Introduction to Communication20128005Ganbat Angirmaa
A film, also called a movie or motion picture, is a series of still or movingimages. It is produced by recording photographic images with cameras, or bycreating images using animation techniques or visual effects. The process offilmmaking has developed into an art form and industry. Films are cultural artifacts created by specific cultures, which reflectthose cultures, and, in turn, affect them. Film is considered to be animportant art form, a source of popular entertainment and a powerful methodfor educating – or indoctrinating – citizens. The visual elements of cinema givemotion pictures a universal power of communication. Some films have becomepopular worldwide attractions by using dubbing or subtitles that translate thedialogue into the language of the viewer.
The history of film (known variously as film, motion pictures or movies)began in the late 1890s, with the invention of the movie camera. Motion pictures were initially exhibited as a carnival novelty and developedto one of the most important tools of communication and entertainment,and mass media in the 20th century and into the 21st century. Most filmsbefore 1930 were silent. Motion picture films have substantially affected thearts, technology, and politics. The movie theatre was considered a cheaper, simpler way to provideentertainment to the masses. Movies became the most popular visual artform of the late Victorian age. It was simpler because of the fact that beforethe cinema people would have to travel long distances to see major dioramasor amusement parks. With the advent of the cinema this changed. During thefirst decade of the cinemas existence, inventors worked to improve themachines for making and showing films.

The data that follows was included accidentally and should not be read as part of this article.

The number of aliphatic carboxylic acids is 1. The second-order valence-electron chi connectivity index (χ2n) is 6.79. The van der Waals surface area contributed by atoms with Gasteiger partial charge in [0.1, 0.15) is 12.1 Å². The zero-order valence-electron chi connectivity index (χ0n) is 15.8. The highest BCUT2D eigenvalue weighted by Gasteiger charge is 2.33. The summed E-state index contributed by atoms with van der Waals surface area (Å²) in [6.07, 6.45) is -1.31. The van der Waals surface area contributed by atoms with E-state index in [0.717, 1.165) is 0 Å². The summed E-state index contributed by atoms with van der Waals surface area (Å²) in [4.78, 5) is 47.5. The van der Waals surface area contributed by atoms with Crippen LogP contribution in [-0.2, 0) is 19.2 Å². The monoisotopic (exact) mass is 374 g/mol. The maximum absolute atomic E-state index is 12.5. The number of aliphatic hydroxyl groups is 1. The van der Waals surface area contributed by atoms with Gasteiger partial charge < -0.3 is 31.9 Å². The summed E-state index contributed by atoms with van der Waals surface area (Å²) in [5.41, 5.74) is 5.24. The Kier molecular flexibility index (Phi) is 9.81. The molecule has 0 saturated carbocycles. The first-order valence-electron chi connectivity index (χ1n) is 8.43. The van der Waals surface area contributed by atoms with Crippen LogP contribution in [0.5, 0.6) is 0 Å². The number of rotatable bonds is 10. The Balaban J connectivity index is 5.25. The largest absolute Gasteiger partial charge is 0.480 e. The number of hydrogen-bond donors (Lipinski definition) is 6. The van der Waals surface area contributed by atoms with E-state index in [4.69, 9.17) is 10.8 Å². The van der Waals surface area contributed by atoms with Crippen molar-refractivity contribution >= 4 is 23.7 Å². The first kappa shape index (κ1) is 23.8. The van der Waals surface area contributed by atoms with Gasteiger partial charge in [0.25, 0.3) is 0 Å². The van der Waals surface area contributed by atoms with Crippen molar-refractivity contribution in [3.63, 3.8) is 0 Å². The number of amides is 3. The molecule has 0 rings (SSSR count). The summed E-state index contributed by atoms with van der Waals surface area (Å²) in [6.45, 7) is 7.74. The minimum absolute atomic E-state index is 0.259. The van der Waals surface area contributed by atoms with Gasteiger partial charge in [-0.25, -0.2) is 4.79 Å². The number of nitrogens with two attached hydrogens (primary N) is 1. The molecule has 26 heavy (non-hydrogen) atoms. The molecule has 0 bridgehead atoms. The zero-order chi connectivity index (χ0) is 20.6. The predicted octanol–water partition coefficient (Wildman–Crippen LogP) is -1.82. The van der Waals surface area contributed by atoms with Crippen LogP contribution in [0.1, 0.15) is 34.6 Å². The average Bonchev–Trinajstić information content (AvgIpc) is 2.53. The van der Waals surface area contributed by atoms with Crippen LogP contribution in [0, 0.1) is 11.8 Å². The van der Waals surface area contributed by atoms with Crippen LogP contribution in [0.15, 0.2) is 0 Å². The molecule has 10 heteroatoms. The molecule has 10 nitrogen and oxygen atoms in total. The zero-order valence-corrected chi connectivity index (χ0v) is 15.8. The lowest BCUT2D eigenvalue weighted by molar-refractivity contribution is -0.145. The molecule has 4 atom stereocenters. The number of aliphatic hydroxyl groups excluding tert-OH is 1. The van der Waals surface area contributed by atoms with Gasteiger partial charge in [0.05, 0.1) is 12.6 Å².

Cinema, the miracle of the 20th century, came to Mongolia in the 1910s.First movies were shown in the capital city, at the American Consulate andRussian Stock Exchanges hotel. In 1913 the Mongolian prince Namnansurenis known to have brought some films from Russia to show at the residence ofthe Bogd Khan. After the revolution of 1921, films and film equipment werepurchased and film students trained in Russia. Thus Mongolian people acquired access to cinema. At that time, cinema inMongolia was called "Shadow show,", and it was free of charge until the firstcinema theatre "Ard" was built in the 1930s. In 1935, under the decision of theCouncil of Ministers, a movie production company "Mongol kino" was set upwith Soviet assistance.
→continous The first production of the company was a documentary "74th Celebrationof the 1st of May." In 1936, the first feature movie was created with thetechnical assistance of the Soviet "Lenfilm".Mongolias first movie directors, cameramen, editors and other personnelwere trained on the job by professionals from the Soviet Union.In 1938 Mongolians independently made "Norjmaas Way" and then"Wolves" in 1939. Movies directed by the famous Mongolian film directorD.Jigjid, such as "Tsogt taij" (1945), "Peoples messenger" (1959), "Flood,""Son-in-law," and others have became classics of Mongolian cinema.